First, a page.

Yes, it's a brand-new show - I'm devising it now. It's in a tiny little Big Top. Basically, I'm trying to put on a massive spectacle circus and, as you can imagine, it all goes a bit wrong. It's a very small cast. Essentially it's a clown show. There's a narrative in there, there's circus in there, but it doesn't turn out to be a big spectacular circus. It's opening at Stratford and will also be in Cheltenham, from 4 July.

They say never work with children or animals, which is a bit of an occupational hazard in the circus… Do you have any experiences which corroborate that?
I had a Shetland pony as a sidekick one time, who just didn't like me. First of all he would rear up and come at me, and then, on the last day in the ring, he got hold of my little finger and wouldn't let go. I’m there going ‘He’s got my finger!’ which the audience were finding hilarious. I tried to open his mouth with my other hand and opened it a bit, but then he clamped down on those fingers as well. That wasn't great, but my fingers are alright now.

You wouldn’t think a Shetland Pony had it in him!
No! ‘Little Man’ Syndrome…

How do you make sure you're always at the top of your game?
Practising things, trying to come up with new ideas… But the main thing is just enjoying it and letting the audience in. If I stopped enjoying it, then I wouldn't be a good clown anymore.

And how did you get started in clowning?
I was going to go to art school to do animation, and then had a realisation: actually, this is very boring! You’re basically sat in an office, drawing. Then I thought ‘No, I want to be the cartoon; that's what this is about.’ There was no internet then, because I'm quite old… Nowadays it’s so easy! You just Google ‘How do I become a clown?’ and there’s all these options. I did a season at Butlins as a red coat, saving up to go to circus school, but it went bust. So I sent a questionnaire out to lots of circuses, just as personal research. I got two back, out of about 50. One was from a clown in Cirque du Soleil - which was some Canadian show that I hadn't heard of! The other one was from Zippos circus, and he said the best way was to learn from other clowns, by being on the road. He offered me a job as a publicity clown, handing out leaflets and doing school and promotional shows - but then the clown got stuck in traffic in my first week. I jumped in and got offered a job off the back of that. A lot of people ask ‘Where did you train?’ because there are clown schools. Everyone goes on about Gaulier, but I've never been to those places. It's the same with stand-ups - they don't go somewhere to train; they go and try. That's basically what my training was: going in front of an audience. I just learned on the road.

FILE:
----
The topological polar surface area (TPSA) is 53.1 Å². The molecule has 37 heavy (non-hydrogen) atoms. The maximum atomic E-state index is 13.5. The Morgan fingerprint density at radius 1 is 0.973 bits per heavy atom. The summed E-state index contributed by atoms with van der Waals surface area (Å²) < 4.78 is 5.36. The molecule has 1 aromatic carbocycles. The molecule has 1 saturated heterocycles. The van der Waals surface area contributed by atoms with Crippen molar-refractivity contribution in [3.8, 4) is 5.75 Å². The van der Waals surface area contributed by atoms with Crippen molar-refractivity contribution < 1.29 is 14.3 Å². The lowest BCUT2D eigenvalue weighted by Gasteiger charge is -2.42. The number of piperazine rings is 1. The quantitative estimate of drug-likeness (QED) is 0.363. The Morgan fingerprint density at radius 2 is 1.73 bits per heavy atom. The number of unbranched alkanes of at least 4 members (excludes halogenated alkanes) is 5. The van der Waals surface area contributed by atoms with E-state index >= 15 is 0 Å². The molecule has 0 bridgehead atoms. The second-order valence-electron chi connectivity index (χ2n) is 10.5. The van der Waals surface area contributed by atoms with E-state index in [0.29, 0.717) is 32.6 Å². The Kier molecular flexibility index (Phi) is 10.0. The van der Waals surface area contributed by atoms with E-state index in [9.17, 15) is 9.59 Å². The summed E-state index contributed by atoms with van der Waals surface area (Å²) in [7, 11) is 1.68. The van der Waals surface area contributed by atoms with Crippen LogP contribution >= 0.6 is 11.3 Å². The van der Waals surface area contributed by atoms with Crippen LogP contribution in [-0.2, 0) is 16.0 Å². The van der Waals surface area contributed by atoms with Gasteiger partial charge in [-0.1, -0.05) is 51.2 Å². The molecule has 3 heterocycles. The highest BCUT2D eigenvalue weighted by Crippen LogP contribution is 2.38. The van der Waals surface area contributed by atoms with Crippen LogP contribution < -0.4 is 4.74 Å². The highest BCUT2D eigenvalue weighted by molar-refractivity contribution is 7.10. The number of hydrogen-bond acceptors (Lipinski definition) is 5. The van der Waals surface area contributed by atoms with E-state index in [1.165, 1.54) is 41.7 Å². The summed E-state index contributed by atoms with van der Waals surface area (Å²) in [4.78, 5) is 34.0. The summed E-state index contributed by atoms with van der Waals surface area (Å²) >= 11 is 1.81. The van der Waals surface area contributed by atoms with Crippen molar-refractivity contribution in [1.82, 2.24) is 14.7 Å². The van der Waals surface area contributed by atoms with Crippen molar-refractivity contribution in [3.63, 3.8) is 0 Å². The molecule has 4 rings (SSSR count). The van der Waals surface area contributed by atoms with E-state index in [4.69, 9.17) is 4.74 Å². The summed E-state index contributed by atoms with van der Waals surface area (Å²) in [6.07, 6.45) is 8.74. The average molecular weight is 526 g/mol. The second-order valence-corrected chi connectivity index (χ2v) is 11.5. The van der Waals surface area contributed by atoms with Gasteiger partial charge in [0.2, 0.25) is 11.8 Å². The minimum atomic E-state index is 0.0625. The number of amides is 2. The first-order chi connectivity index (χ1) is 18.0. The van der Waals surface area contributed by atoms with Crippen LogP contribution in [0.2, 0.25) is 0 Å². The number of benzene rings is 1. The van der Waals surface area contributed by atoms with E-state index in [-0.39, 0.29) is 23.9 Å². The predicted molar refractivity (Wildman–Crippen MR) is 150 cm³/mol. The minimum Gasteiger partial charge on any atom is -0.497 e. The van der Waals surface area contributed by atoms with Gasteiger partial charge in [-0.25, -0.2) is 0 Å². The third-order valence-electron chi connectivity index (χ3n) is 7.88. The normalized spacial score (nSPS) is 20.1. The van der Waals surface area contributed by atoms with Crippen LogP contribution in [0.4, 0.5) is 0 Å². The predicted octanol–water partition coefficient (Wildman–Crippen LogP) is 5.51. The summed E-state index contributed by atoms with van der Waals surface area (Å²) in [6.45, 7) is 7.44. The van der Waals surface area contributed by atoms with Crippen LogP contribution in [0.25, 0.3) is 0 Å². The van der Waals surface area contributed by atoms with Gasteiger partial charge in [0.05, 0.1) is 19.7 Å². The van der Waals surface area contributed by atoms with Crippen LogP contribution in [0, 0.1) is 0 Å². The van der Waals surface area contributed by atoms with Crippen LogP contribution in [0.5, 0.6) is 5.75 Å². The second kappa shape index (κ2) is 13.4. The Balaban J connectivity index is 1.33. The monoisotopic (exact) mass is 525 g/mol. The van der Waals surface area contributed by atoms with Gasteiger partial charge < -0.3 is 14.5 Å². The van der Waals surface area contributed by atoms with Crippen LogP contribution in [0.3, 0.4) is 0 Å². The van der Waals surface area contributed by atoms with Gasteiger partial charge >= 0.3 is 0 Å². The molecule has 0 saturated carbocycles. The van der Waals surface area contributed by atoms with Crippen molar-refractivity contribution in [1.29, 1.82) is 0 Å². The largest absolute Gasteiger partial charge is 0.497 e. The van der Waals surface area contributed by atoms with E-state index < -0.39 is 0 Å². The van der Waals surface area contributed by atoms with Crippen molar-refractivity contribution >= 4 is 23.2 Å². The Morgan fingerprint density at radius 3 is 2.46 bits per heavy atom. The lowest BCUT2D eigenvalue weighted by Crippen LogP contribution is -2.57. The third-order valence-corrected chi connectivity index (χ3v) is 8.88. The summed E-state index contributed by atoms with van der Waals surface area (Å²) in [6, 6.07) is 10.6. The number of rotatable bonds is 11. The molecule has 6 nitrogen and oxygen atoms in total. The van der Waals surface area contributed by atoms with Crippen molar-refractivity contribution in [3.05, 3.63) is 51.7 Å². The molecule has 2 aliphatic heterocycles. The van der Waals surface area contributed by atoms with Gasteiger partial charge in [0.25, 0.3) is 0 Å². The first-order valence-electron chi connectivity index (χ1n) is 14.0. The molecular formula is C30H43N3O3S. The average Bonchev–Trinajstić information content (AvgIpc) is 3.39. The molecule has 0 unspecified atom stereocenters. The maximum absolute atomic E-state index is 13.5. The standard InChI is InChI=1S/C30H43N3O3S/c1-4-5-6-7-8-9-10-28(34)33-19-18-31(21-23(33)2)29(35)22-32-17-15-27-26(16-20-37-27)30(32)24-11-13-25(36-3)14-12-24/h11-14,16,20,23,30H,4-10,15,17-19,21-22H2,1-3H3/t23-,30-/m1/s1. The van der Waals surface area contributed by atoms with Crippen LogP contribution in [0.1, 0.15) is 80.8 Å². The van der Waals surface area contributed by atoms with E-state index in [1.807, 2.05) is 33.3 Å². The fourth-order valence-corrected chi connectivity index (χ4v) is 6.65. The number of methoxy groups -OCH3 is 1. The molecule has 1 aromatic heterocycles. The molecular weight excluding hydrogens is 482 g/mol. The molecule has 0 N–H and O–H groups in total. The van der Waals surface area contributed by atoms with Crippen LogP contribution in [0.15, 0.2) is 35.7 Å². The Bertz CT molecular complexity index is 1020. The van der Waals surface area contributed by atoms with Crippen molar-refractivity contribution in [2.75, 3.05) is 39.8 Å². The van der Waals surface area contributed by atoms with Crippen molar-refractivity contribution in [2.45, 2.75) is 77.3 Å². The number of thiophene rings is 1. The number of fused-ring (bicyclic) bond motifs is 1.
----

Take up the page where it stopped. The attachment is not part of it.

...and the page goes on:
Have you noticed the demand for your act change over the years?
It took a while to get to this stage. Initially, I'd always have nothing on in January, February or March, and I'd become a delivery driver or something like that. It's been a long, hard slog, but I've loved every minute of it.

A Midsummer Night’s Dream plays Malvern Theatres from Tuesday 2 to Saturday 6 April and Belgrade Theatre, Coventry from Wednesday 24 to Saturday 27 April